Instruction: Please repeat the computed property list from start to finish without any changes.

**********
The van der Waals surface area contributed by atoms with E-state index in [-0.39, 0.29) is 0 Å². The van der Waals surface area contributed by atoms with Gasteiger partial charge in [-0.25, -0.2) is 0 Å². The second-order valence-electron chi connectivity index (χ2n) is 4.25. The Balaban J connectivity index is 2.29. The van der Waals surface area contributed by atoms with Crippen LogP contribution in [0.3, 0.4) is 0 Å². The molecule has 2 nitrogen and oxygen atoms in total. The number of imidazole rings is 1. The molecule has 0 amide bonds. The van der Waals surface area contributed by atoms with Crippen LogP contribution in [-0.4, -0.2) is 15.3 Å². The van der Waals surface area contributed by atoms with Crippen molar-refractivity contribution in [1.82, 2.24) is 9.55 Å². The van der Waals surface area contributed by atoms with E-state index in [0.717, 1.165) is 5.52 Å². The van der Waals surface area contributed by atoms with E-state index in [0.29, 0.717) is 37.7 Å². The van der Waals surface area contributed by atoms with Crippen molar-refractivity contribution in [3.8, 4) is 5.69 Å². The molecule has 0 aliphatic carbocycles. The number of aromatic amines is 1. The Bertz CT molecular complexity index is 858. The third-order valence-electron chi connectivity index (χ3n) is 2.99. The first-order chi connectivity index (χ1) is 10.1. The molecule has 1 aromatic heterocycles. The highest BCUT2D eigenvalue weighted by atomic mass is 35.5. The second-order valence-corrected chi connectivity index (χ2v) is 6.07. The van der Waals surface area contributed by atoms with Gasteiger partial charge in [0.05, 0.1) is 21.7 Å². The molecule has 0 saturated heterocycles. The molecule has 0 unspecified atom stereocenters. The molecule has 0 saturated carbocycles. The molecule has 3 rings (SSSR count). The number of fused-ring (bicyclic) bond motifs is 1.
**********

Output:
The van der Waals surface area contributed by atoms with E-state index in [-0.39, 0.29) is 0 Å². The van der Waals surface area contributed by atoms with Gasteiger partial charge in [-0.25, -0.2) is 0 Å². The second-order valence-electron chi connectivity index (χ2n) is 4.25. The Balaban J connectivity index is 2.29. The van der Waals surface area contributed by atoms with Crippen LogP contribution in [0.3, 0.4) is 0 Å². The molecule has 2 nitrogen and oxygen atoms in total. The number of imidazole rings is 1. The molecule has 0 amide bonds. The van der Waals surface area contributed by atoms with Crippen LogP contribution in [-0.4, -0.2) is 15.3 Å². The van der Waals surface area contributed by atoms with Crippen molar-refractivity contribution in [1.82, 2.24) is 9.55 Å². The van der Waals surface area contributed by atoms with E-state index in [0.717, 1.165) is 5.52 Å². The van der Waals surface area contributed by atoms with E-state index in [0.29, 0.717) is 37.7 Å². The van der Waals surface area contributed by atoms with Crippen molar-refractivity contribution in [3.8, 4) is 5.69 Å². The molecule has 0 aliphatic carbocycles. The number of aromatic amines is 1. The Bertz CT molecular complexity index is 858. The third-order valence-electron chi connectivity index (χ3n) is 2.99. The first-order chi connectivity index (χ1) is 10.1. The molecule has 1 aromatic heterocycles. The highest BCUT2D eigenvalue weighted by atomic mass is 35.5. The second-order valence-corrected chi connectivity index (χ2v) is 6.07. The van der Waals surface area contributed by atoms with Gasteiger partial charge in [0.05, 0.1) is 21.7 Å². The molecule has 0 saturated heterocycles. The molecule has 0 unspecified atom stereocenters. The molecule has 0 saturated carbocycles. The molecule has 3 rings (SSSR count). The number of fused-ring (bicyclic) bond motifs is 1.